scala> Ok("Ok response.").map(_.addCookie(ResponseCookie("foo", "bar"))).unsafeRunSync.headers
res6: org.http4s.Headers = Headers(Content-Type: text/plain; charset=UTF-8, Content-Length: 12, Set-Cookie: foo=bar; SameSite=Lax)

Cookie can be further customized to set, e.g., expiration, the secure flag, httpOnly, flag, etc

scala> val cookieResp = {
     |   for {
     |     resp <- Ok("Ok response.")
     |     now <- HttpDate.current[IO]
     |   } yield resp.addCookie(ResponseCookie("foo", "bar", expires = Some(now), httpOnly = true, secure = true))
     | }
cookieResp: cats.effect.IO[org.http4s.Response[cats.effect.IO]] = IO$64621701

scala> cookieResp.unsafeRunSync.headers
res7: org.http4s.Headers = Headers(Content-Type: text/plain; charset=UTF-8, Content-Length: 12, Set-Cookie: foo=bar; Expires=Fri, 14 Feb 2020 01:31:44 GMT; SameSite=Lax; Secure; HttpOnly)

To request a cookie to be removed on the client, you need to set the cookie value to empty. http4s can do that with removeCookie:

scala> Ok("Ok response.").map(_.removeCookie("foo")).unsafeRunSync.headers
res8: org.http4s.Headers = Headers(Content-Type: text/plain; charset=UTF-8, Content-Length: 12, Set-Cookie: foo=; Expires=Thu, 01 Jan 1970 00:00:00 GMT; Max-Age=0; SameSite=Lax)

Responding with a body

Simple bodies

Most status codes take an argument as a body. In http4s, Request[F] and Response[F] bodies are represented as a fs2.Stream[F, Byte]. It’s also considered good HTTP manners to provide a Content-Type and, where known in advance, Content-Length header in one’s responses.

All of this hassle is neatly handled by http4s’ EntityEncoders. We’ll cover these in more depth in another tut. The important point for now is that a response body can be generated for any type with an implicit EntityEncoder in scope. http4s provides several out of the box:

scala> Ok("Received request.").unsafeRunSync
res9: org.http4s.Response[cats.effect.IO] = Response(status=200, headers=Headers(Content-Type: text/plain; charset=UTF-8, Content-Length: 17))

scala> import java.nio.charset.StandardCharsets.UTF_8
import java.nio.charset.StandardCharsets.UTF_8

scala> Ok("binary".getBytes(UTF_8)).unsafeRunSync
res10: org.http4s.Response[cats.effect.IO] = Response(status=200, headers=Headers(Content-Type: application/octet-stream, Content-Length: 6))

Per the HTTP specification, some status codes don’t support a body. http4s prevents such nonsense at compile time:

scala> NoContent("does not compile")
<console>:30: error: type mismatch;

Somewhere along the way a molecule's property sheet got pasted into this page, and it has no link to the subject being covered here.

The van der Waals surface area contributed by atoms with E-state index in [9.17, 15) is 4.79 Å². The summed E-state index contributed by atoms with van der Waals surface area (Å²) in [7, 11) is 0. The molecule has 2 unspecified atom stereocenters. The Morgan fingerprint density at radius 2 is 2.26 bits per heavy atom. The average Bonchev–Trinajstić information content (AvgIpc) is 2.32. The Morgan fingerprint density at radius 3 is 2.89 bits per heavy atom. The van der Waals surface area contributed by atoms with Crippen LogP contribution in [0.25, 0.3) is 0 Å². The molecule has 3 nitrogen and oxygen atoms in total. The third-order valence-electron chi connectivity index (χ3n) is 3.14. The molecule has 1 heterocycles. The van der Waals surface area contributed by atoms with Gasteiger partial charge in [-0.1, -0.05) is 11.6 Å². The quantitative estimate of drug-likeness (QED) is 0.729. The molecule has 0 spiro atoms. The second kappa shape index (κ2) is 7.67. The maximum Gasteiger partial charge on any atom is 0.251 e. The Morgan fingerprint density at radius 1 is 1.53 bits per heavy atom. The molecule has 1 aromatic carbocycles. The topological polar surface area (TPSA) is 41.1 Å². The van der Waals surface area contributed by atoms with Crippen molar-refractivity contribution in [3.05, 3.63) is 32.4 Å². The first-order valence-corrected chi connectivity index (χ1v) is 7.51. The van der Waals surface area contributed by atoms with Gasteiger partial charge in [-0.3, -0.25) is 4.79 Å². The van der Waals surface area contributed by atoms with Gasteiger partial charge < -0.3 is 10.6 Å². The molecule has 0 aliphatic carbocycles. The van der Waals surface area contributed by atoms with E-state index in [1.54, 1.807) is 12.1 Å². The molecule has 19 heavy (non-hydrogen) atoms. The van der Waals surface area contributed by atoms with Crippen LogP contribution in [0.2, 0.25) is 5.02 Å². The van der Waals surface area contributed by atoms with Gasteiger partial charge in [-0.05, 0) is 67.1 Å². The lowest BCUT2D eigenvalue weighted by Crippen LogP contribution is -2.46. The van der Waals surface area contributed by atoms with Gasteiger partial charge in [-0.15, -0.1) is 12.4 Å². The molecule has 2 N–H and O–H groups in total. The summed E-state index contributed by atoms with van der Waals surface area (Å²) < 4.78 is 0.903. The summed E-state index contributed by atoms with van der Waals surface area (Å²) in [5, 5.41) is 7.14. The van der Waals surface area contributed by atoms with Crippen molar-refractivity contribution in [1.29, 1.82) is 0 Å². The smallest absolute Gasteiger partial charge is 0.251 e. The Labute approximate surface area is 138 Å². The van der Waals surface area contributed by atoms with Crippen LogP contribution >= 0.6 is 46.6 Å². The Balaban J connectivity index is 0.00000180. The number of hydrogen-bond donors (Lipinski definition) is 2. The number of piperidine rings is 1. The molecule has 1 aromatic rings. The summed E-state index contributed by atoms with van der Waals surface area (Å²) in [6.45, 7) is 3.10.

found   : String("does not compile")
 required: org.http4s.Header
       NoContent("does not compile")

Asynchronous responses

While http4s prefers F[_]: Effect, you may be working with libraries that use standard library Futures. Some relevant imports:

import scala.concurrent.Future

You can respond with a Future of any type that has an EntityEncoder by lifting it into IO or any F[_] that suspends future. Note: unlike IO, wrapping a side effect in Future does not suspend it, and the resulting expression would still be side effectful, unless we wrap it in IO:

IO.fromFuture requires an implicit ContextShift, to ensure that the suspended future is shifted to the corred thread pool.

scala> implicit val cs: ContextShift[IO] = IO.contextShift(global)
cs: cats.effect.ContextShift[cats.effect.IO] = cats.effect.internals.IOContextShift@49620c03

scala> val io = Ok(IO.fromFuture(IO(Future {
     |   println("I run when the future is constructed.")
     |   "Greetings from the future!"
     | })))
io: cats.effect.IO[org.http4s.Response[cats.effect.IO]] = IO$2129650746

scala> io.unsafeRunSync
I run when the future is constructed.
res12: org.http4s.Response[cats.effect.IO] = Response(status=200, headers=Headers(Content-Type: text/plain; charset=UTF-8, Content-Length: 26))

As good functional programmers who like to delay our side effects, we of course prefer to operate in Fs:

scala> val io = Ok(IO {
     |   println("I run when the IO is run.")
     |   "Mission accomplished!"
     | })
io: cats.effect.IO[org.http4s.Response[cats.effect.IO]] = IO$1547385689

scala> io.unsafeRunSync
I run when the IO is run.
res13: org.http4s.Response[cats.effect.IO] = Response(status=200, headers=Headers(Content-Type: text/plain; charset=UTF-8, Content-Length: 21))

Note that in both cases, a Content-Length header is calculated. http4s waits for the Future or F to complete before wrapping it in its HTTP envelope, and thus has what it needs to calculate a Content-Length.

Streaming bodies

Streaming bodies are supported by returning a fs2.Stream. Like IO, the stream may be of any type that has an EntityEncoder.

An intro to Stream is out of scope, but we can glimpse the power here. This stream emits the elapsed time every 100 milliseconds for one second:

import fs2.Stream
import scala.concurrent.duration._
val drip: Stream[IO, String] =
// drip: fs2.Stream[cats.effect.IO,String] = Stream(..)